RRL on SVG Successful exercise report

The report below as penned by J88CD Donald and also the Evaluation of the Victor Echo Exercise are in pdf format here:
Operation Victor Echo REPORT 
Operation Victor Echo Evaluation June 2017

Operation Victor Echo – 2017

Radio operators in the St. Vincent and the Grenadines and contiguous states were involved with an emergency communications simulation staged on Saturday, June 03.  The scenario involved an evacuation due to an imminent eruption, hence ‘Operation Victor Echo’, V. E. standing for Volcanic Emergency.

The scenario operated ‘on the premise that the national emergency management structure collapsed at the beginning of a national emergency.  There was also a loss of domestic telecommunications forcing the use of emergency communications provided by radio amateurs’.

The field exercise was conducted from amateur stations located at Paget Farm, Fancy, Layou, Georgetown and Calliaqua.  Assistance came from radio amateurs in Tobago, Grenada, Trinidad and St. Lucia.

The scenario unfolded ‘involved the evacuation of entire communities from the base of our active volcano on both Windward and Leeward sides of the island, with radio amateurs coordinating the placement of evacuees to shelters in the Southern third of the island (Green zone) including the Grenadines.

Murphy was at work during this scenario and as the first wave of evacuees was leaving Fancy, a massive rock slide blocked access into and out of the village.  This new situation compounded by an imminent eruption required villagers to be evacuated by air.  This is where our regional neighbours came into the picture.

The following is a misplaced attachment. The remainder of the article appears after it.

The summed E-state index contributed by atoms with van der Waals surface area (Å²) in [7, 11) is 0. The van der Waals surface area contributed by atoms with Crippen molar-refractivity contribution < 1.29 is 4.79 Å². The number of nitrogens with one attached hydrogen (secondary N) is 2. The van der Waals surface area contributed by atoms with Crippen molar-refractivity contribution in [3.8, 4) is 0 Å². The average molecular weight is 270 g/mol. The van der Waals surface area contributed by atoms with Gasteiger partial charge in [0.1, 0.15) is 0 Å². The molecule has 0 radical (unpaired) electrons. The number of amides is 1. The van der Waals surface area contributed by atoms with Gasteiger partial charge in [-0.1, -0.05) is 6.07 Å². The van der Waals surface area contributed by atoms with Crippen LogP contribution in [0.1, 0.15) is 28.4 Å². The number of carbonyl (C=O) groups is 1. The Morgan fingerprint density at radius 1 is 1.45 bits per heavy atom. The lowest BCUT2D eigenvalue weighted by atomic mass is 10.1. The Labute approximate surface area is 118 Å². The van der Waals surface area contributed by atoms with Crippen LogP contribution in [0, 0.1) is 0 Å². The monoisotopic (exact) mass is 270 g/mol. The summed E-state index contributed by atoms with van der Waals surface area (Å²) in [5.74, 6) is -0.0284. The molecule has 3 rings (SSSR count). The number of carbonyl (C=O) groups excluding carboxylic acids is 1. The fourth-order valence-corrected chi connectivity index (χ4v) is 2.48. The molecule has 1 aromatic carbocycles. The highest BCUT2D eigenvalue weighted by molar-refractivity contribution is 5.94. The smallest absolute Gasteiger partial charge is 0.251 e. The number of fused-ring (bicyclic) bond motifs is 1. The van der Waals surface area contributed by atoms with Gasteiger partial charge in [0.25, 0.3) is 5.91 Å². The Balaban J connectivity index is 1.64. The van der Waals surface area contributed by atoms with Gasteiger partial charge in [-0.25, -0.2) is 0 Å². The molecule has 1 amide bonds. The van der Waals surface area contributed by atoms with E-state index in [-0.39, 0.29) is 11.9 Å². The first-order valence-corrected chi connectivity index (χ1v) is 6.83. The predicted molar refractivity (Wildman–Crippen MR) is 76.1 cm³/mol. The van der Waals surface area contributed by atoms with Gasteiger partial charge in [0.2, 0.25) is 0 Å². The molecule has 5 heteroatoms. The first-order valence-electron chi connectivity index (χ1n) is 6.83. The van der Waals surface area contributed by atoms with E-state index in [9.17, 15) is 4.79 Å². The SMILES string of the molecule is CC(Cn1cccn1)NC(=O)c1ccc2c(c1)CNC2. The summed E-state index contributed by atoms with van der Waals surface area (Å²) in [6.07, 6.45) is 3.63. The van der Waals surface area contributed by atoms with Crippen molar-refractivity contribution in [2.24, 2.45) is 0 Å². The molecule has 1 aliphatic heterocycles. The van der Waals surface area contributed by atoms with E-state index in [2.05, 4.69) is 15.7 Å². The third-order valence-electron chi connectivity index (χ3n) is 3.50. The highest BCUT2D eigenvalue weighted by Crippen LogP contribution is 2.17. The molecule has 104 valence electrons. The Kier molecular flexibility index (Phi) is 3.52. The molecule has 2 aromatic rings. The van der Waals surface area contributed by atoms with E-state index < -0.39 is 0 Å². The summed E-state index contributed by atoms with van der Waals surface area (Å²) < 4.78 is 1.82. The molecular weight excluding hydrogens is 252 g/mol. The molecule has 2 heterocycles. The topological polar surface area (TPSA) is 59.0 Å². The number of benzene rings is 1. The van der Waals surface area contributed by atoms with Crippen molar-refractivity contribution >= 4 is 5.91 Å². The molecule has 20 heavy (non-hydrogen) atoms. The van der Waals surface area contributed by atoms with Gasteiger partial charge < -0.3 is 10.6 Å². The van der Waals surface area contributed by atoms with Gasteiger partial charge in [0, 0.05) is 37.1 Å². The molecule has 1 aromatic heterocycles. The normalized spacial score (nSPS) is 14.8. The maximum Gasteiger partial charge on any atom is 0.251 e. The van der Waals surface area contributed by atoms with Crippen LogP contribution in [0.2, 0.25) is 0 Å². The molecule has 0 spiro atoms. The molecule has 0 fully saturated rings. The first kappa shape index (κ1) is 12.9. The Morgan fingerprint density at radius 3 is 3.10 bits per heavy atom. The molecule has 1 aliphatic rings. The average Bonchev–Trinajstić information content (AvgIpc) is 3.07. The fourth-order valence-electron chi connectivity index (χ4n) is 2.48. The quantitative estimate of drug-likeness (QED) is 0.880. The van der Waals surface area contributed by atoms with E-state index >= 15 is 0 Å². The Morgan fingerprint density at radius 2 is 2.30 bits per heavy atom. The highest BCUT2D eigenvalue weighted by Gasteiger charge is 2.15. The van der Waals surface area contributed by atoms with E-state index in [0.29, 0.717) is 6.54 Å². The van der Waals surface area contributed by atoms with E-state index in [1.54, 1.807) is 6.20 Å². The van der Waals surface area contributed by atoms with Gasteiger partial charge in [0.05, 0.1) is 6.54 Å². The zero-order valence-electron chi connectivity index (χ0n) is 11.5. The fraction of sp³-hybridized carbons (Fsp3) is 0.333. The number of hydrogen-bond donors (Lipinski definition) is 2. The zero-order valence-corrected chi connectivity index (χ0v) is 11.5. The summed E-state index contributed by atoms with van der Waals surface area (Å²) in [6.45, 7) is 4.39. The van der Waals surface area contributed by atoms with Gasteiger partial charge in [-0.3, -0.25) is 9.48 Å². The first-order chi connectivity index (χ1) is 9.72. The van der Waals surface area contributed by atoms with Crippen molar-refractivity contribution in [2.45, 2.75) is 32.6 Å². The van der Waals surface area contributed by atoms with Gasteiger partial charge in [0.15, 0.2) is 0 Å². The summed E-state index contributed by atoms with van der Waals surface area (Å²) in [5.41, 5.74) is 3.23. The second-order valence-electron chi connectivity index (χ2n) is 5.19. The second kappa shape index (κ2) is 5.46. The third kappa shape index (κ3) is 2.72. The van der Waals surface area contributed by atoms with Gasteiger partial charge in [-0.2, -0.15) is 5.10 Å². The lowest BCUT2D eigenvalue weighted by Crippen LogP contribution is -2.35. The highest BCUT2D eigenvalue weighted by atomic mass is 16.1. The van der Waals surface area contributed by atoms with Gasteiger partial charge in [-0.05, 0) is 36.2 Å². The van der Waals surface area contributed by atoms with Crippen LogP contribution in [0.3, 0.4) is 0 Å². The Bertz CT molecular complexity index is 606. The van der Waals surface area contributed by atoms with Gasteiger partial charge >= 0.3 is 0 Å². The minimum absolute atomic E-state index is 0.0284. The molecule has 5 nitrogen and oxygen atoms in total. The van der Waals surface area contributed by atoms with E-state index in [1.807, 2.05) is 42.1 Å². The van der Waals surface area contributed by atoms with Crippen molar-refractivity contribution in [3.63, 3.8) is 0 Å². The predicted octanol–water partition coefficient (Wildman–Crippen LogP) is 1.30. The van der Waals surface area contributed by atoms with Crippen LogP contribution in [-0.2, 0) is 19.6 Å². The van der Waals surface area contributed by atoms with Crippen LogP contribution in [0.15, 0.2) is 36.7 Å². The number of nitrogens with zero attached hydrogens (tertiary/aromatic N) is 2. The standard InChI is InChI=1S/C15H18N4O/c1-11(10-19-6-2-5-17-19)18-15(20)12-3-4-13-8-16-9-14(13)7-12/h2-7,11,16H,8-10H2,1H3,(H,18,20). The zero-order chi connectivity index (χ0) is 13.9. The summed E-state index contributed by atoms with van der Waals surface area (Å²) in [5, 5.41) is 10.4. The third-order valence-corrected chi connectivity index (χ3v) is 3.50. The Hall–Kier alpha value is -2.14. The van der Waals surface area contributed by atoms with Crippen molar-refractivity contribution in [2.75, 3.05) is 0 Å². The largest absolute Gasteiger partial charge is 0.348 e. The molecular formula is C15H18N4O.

In the absence of local internet service a Ham in Tobago was able to confirm from UWI seismic that there was significant activity on their recordings warranting immediate evacuation.  They, along with St. Lucia radio operators were able to coordinate a helicopter response from Hewanorra airport as well as opening shelters in the South of St. Lucia for the incoming evacuees, as air borne ash in the AIA take off corridor posed a hazard for departing aircraft,  ETJ was to be activated for emergency traffic only.’

The field exercise began at 5:00 AM, ran for four hours before adverse propagation forced the pre-mature closure of the event on the HF bands but by that time the majority of the field exercise had already been accomplished.  The radio operator stationed in Fancy was able to communicate with radio operators in St. Lucia via their VHF repeater and therefore the field exercise could be completed.

Lessons learned, a redundant communications system (powered by renewable energy) including inter island repeater linking is absolutely necessary to ensure reliability of service when it is really needed.  Having trained radio operators with functioning equipment in EVERY community is a goal that we need to strive for and achieve.

Director of the RRL Inc. wishes to thank all radio operators who participated during this exercise, notably J88NAC Steve, J88DX Cally, J88NGU St. Clair, J88FP Andre, J88NLL Lawson, J88NLR Leroy, J88NFE Clayton and other volunteers.  Support came from St. Lucia J89CU Lin, Grenada J39JX Floyd, Tobago 9Z4W Anthony and 9Z4DT John from Trinidad.  Special thanks to J88NEK Elna who hosted the Director of the RRL J88CD – Donald for this training activity. Thanks is also expressed to the NTRC for printing simulation announcements.

Besides being a scenario about an ‘imminent eruption‘, the activity also sharpened radio operator’s skills for the 2017 hurricane which began on June 1st.

Report submitted by:  Donald De Riggs – Director/RRL Inc.

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